OK, I’m a little biased. I had a hand in the editing. And I’m proud of the results.
It’s been months in the making, a lot of back-and-forth, a lot of tweaking. A few failed attempts, but mostly success. And I give a huge, whopping platter of credit to editor/publisher Fermin Albert, who has done a stunning job under interesting circumstances and a limited budget (just read his editor’s note).
But wait til you see the lineup of contributors and their menu of offerings! I mean, there are names in this magazine. There is knowledge. There are things you need to know—like food during wartime in Syria—and things you want to know—like the meaning of Rod Stewart’s bottle of Blue Nun. There is Eric C. Rath eating his way through Kyoto, and Merry White drinking coffee across Japan, and Jane and Michael Stern sampling America’s road foods, and Darra Goldstein reminiscing about Russian mushrooms, and Larry Karol remembering his days at Gourmet. Nicholas Coldicott takes us to a Japanese distillery. Robyn Eckhardt and David Hagerman take us to Turkey’s Central Black Sea Coast in search of anchovies. Nicholas Lander reveals his favorite meals. Frederick Kaufman tells us how grains stopped being food and became commodities.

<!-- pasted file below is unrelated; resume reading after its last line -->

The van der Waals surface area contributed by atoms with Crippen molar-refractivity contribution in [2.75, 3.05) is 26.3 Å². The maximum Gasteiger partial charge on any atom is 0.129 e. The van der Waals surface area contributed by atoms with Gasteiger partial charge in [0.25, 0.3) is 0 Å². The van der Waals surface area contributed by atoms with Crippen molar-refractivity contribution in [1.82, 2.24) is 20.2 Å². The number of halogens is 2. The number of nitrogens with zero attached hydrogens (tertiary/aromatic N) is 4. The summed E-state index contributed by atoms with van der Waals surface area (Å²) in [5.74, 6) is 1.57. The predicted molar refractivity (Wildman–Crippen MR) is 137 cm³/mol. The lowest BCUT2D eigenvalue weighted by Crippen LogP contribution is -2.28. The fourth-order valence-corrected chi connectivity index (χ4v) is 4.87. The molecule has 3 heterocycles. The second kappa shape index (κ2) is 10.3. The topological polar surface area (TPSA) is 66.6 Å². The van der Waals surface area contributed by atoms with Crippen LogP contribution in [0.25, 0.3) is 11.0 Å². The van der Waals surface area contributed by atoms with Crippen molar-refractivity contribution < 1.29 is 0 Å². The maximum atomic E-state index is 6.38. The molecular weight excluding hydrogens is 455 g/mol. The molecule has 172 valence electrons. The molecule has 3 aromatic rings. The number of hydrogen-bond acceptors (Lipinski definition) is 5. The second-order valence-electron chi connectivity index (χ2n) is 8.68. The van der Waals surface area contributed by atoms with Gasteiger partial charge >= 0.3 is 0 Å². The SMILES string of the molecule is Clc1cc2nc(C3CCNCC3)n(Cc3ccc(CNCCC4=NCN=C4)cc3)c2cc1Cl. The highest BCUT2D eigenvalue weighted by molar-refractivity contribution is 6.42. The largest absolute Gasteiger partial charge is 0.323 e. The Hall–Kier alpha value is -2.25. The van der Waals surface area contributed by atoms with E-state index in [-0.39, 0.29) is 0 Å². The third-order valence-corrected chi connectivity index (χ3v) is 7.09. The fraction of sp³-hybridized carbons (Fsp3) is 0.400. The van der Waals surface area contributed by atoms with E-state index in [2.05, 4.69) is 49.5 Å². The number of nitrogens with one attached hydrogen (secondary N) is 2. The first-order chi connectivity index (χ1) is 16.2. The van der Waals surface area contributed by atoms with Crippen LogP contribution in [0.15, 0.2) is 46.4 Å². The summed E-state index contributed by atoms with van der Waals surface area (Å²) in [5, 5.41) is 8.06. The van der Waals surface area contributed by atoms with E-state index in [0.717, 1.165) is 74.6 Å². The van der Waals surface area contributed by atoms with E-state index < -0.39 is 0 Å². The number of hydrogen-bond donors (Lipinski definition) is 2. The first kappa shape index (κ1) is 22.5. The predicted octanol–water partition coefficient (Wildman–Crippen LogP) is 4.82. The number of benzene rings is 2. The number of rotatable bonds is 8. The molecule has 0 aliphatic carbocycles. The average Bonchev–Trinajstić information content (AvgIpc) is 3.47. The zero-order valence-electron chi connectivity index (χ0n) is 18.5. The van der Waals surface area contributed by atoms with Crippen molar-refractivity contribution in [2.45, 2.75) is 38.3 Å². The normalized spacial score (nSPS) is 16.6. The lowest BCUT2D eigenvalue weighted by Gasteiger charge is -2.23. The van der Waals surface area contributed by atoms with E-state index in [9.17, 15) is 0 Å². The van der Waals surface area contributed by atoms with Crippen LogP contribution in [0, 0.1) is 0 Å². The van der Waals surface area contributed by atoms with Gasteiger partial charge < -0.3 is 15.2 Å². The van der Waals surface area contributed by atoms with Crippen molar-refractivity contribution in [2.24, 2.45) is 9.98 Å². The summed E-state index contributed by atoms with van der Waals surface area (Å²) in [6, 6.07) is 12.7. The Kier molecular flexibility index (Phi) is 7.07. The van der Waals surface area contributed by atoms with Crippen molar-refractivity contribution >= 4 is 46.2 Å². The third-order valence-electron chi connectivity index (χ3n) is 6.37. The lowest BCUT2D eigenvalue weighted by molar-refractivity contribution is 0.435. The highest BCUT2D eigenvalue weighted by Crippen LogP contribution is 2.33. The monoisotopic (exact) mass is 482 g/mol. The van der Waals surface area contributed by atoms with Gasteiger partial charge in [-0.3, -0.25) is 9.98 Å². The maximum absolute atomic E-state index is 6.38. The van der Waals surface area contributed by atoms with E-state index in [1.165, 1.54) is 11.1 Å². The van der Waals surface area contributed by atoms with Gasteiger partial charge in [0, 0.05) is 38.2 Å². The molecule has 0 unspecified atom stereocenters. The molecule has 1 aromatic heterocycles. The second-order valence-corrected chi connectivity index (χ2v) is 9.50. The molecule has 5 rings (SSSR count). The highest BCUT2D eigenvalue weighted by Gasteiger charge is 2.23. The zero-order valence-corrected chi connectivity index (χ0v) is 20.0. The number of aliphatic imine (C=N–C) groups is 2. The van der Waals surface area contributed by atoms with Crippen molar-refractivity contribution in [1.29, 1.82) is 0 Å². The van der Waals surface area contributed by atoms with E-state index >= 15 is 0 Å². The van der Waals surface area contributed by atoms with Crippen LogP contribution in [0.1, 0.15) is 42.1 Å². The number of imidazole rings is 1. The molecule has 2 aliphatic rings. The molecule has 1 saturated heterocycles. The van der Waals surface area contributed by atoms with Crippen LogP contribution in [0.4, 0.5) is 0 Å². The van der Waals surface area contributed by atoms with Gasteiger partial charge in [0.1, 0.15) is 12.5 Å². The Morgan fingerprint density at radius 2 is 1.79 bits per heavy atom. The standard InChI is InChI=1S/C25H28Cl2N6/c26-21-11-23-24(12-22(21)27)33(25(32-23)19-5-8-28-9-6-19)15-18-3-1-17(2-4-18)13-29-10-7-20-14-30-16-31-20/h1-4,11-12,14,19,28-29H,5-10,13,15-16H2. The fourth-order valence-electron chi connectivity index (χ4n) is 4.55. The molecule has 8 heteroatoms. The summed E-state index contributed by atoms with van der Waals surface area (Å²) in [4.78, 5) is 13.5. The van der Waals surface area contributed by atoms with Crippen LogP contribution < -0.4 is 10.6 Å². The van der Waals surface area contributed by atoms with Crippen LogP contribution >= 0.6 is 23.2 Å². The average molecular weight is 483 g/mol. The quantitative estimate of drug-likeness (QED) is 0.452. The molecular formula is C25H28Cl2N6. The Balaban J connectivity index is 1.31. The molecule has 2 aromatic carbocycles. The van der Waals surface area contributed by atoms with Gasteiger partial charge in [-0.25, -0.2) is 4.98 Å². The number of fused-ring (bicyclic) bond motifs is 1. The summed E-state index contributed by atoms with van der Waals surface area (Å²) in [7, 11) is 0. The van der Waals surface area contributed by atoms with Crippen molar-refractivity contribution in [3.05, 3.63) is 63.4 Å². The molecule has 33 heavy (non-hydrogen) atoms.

And there’s more, so so so much more.
There are photos that slide, and graphics that move, and recipes organized neatly into their own “vault.”
There’s an interactive graphic telling you what to do with each and every part of a goose.
There’s even a movie.
There is, in this magazine, every element I think publications everywhere could be, should be, using these days. This is what the technology offers, and Fermin Albert has embraced it. Just think: what if your local newspaper (if it still exists) did this? Or your favorite science magazine?
Full disclosure: Jerry and I have a story inside, too. I’ll tell you more about that later. But now, take a spin through Sabor. Watch it, tap it, scroll. Make it move, and see what happens. If you like it… get ready for another edition later this year. And if you don’t like it, please tell us why. Tell us what can be done better the next time. This is a work in progress, and we want to hear from you!